Cover Feature: Our Daily Bread

A Springtime Pie for Easter

Citrus Sponge PieCitrus fruits ripen in late winter but reach their juiciest best in early spring — before the temperatures get too warm and the trees set their next season of buds.

Lemons are known in kitchens around the world for their ability to lighten and brighten a recipe, and nearly everyone enjoys a tart-sweet, lemony dessert. Oranges, on the other hand, produce a staple breakfast juice and are a favored lunch-box treat. Combined, they create a mouthwateringly delicious dessert that’s just the right finish to a traditional Easter dinner.

Barb Bourscheidt prepares her “Almost-Instant Flaky Pie Crust.”
Barb Bourscheidt prepares her
“Almost-Instant Flaky Pie Crust.”

The origin of sponge pies is lost in obscurity but no doubt they evolved from chess pies that have been baked in France for eons. The filling in a chess pie is a decadent mixture of butter, sugar and eggs with various additives.


In the southern United States, cornmeal is usually added to give the filling a little crunch and texture. Vinegar is a common ingredient and, in fact, there are recipes for vinegar pies that only contain eggs, sugar, milk and vinegar.

Pecan pie is a variation of a chess pie recipe. But a citrus pie probably has its origins someplace between the French “tarte au citron” and the Amish or Pennsylvania Dutch lemon sponge and buttermilk pie recipes.

Citrus fruits, only growing in the warmer regions of the world, surely must have been a rare luxury in the northern United States when the Amish arrived in the 1700s. Nonetheless, you’ll find many recipes for lemon sponge pie in old Amish and Pennsylvania Dutch cookbooks.

I was raised in Arizona, where citrus is so abundant, our family not only enjoyed it ourselves all winter but also sent boxes full of citrus to relatives in Ohio at Christmas. We always had plenty of grapefruit and oranges on our table and we juiced and froze what we could not eat.

Citrus Sponge PieIn Arizona, there is a bitter orange grown as an ornamental fruit to grace the roadsides of the cities and countryside. In Spain, this fruit is known as a Seville orange, the same fruit the British have capitalized on to make their famous orange marmalade. As these fruits were free for the gathering, our family juiced them and made sour orange “lemonade” and used the juice for most recipes calling for lemon juice.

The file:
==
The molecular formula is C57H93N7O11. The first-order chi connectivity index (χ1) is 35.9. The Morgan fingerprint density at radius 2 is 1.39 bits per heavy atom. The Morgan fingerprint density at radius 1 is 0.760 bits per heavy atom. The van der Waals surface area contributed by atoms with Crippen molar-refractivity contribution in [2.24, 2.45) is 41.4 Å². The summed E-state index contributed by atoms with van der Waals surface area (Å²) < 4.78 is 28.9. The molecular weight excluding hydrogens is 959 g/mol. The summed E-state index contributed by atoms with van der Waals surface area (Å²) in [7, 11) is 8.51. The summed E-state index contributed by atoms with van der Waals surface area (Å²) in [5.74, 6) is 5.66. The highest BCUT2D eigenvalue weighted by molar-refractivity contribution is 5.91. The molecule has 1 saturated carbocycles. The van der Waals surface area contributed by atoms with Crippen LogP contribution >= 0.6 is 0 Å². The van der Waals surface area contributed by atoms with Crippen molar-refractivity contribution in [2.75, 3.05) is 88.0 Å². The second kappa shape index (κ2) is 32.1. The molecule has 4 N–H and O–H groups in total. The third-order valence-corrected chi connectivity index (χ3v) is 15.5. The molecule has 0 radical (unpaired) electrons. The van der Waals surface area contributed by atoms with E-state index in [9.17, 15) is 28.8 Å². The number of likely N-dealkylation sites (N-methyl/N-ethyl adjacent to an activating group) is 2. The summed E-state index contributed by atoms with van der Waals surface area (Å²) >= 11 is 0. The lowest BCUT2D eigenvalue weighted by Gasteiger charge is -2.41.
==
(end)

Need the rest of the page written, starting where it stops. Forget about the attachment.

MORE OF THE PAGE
The recipe I have developed here is a throwback to the delicious sour orange meringue pie we used to make at home, but with a lemon sponge pie twist — a recipe of which my mother-in-law was very fond.

Citrus Sponge PieThis is a simple, easy-to-make recipe that results in an almost magical, creamy layer at the bottom of the pie and a “crust” of baked sponge cake at the top. The magic comes from folding the beaten egg whites into the egg yolk mixture before baking. The recipe uses sweet orange juice and lemon juice, a nice combination that’s not too tart and not too sweet.

Many cooks are intimidated by making piecrust or think it’s too messy. A food processor makes it so easy, anyone can make a beautiful, flaky and tasty crust. The recipe below is adaptable as a sweet crust by adding sugar or a savory one that can be made by just adding two teaspoons of dried herbs.

Citrus Sponge Pie

A fresh, light dessert for spring


  • 1 9-inch pie shell, unbaked (recipe follows)
  • 3 tablespoons butter, softened
  • 1 1/4 cups granulated sugar
  • 4 eggs, separated
  • 3 tablespoons all-purpose flour
  • 1/4 teaspoon salt
  • 3/4 cup whole milk
  • 1/4 cup lemon juice
  • 1/2 cup orange juice
  • 2 tablespoons lemon zest
  • 1 tablespoon orange zest


Preheat oven to 425 F.

Line a 9-inch pie plate with crust.

Beat egg whites until soft peaks form.

In another bowl, beat soft butter and sugar until smooth. Add egg yolks, flour and salt. Beat until smooth. Add lemon and orange juice, milk and zests (mixture will look a little curdled). Fold egg whites into egg yolk mixture.

Carefully pour filling into pie crust shell. Bake 15 minutes. Reset oven to 300 degrees and bake 45 minutes more, until pie top is golden brown.

Cool at least 2 hours before serving. Garnish with candied lemon or orange slices before serving if desired (recipe follows).

Store pie, covered, in refrigerator for up to 3 days.

Barb’s Almost-Instant Flaky Pie Crust


  • 10 tablespoons salted butter, cold
  • 1 1/4 cup flour
  • 2 to 4 tablespoons water
  • 1 tablespoon sugar


Place flour and sugar in bowl of food processor. Add butter, cut into chunks. Pulse until “beans” form.

Add 2 tablespoons water and pulse, adding more as needed. Stop processor when “clods” form.

Turn out onto lightly floured board and form into a disc. Wrap in plastic wrap and let rest in the refrigerator an hour or longer. If too hard to roll, let warm a few minutes before rolling.

Candied Citrus Slices


  • 12 thin citrus slices (lemon, orange, tangerine or lime)
  • 1/2 cup water
  • 1/2 cup sugar


Mix water and sugar together in a medium skillet. Bring to a boil over medium heat.

Remove seeds from fruit and place slices in a single layer, if possible, in syrup. Cook over medium-low heat until slices are translucent and syrup is thick.

Remove slices to a piece of parchment to cool. Arrange on cooled pie.